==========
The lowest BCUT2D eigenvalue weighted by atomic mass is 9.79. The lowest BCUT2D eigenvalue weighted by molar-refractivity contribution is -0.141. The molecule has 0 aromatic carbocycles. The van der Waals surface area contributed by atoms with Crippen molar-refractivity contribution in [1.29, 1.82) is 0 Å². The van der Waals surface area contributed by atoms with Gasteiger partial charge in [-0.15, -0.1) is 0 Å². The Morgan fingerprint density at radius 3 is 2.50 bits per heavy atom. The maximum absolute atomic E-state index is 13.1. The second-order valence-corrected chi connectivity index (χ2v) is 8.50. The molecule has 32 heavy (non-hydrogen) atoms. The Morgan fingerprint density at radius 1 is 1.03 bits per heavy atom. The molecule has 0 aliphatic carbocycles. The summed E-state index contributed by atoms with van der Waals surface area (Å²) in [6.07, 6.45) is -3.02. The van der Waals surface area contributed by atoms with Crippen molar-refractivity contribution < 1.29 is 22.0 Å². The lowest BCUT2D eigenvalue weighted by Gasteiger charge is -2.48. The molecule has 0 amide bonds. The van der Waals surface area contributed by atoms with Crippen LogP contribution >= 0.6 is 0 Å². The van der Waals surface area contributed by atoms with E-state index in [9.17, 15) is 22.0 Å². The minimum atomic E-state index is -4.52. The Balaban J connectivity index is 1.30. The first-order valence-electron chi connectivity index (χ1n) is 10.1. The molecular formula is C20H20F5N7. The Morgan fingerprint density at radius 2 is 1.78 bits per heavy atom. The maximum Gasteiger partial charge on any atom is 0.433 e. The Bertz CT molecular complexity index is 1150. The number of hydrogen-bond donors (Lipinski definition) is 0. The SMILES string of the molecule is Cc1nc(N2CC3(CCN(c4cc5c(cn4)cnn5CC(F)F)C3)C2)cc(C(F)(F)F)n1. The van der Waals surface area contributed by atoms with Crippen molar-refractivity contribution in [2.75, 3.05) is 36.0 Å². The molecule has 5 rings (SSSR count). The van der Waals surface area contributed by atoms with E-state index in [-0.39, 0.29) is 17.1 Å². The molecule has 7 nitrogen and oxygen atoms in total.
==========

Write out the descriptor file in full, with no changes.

The lowest BCUT2D eigenvalue weighted by atomic mass is 9.79. The lowest BCUT2D eigenvalue weighted by molar-refractivity contribution is -0.141. The molecule has 0 aromatic carbocycles. The van der Waals surface area contributed by atoms with Crippen molar-refractivity contribution in [1.29, 1.82) is 0 Å². The van der Waals surface area contributed by atoms with Gasteiger partial charge in [-0.15, -0.1) is 0 Å². The Morgan fingerprint density at radius 3 is 2.50 bits per heavy atom. The maximum absolute atomic E-state index is 13.1. The second-order valence-corrected chi connectivity index (χ2v) is 8.50. The molecule has 32 heavy (non-hydrogen) atoms. The Morgan fingerprint density at radius 1 is 1.03 bits per heavy atom. The molecule has 0 aliphatic carbocycles. The summed E-state index contributed by atoms with van der Waals surface area (Å²) in [6.07, 6.45) is -3.02. The van der Waals surface area contributed by atoms with Crippen molar-refractivity contribution < 1.29 is 22.0 Å². The lowest BCUT2D eigenvalue weighted by Gasteiger charge is -2.48. The molecule has 0 amide bonds. The van der Waals surface area contributed by atoms with Crippen LogP contribution >= 0.6 is 0 Å². The van der Waals surface area contributed by atoms with E-state index in [9.17, 15) is 22.0 Å². The minimum atomic E-state index is -4.52. The Balaban J connectivity index is 1.30. The first-order valence-electron chi connectivity index (χ1n) is 10.1. The molecular formula is C20H20F5N7. The Morgan fingerprint density at radius 2 is 1.78 bits per heavy atom. The maximum Gasteiger partial charge on any atom is 0.433 e. The Bertz CT molecular complexity index is 1150. The number of hydrogen-bond donors (Lipinski definition) is 0. The SMILES string of the molecule is Cc1nc(N2CC3(CCN(c4cc5c(cn4)cnn5CC(F)F)C3)C2)cc(C(F)(F)F)n1. The van der Waals surface area contributed by atoms with Crippen molar-refractivity contribution in [2.75, 3.05) is 36.0 Å². The molecule has 5 rings (SSSR count). The van der Waals surface area contributed by atoms with E-state index in [-0.39, 0.29) is 17.1 Å². The molecule has 7 nitrogen and oxygen atoms in total.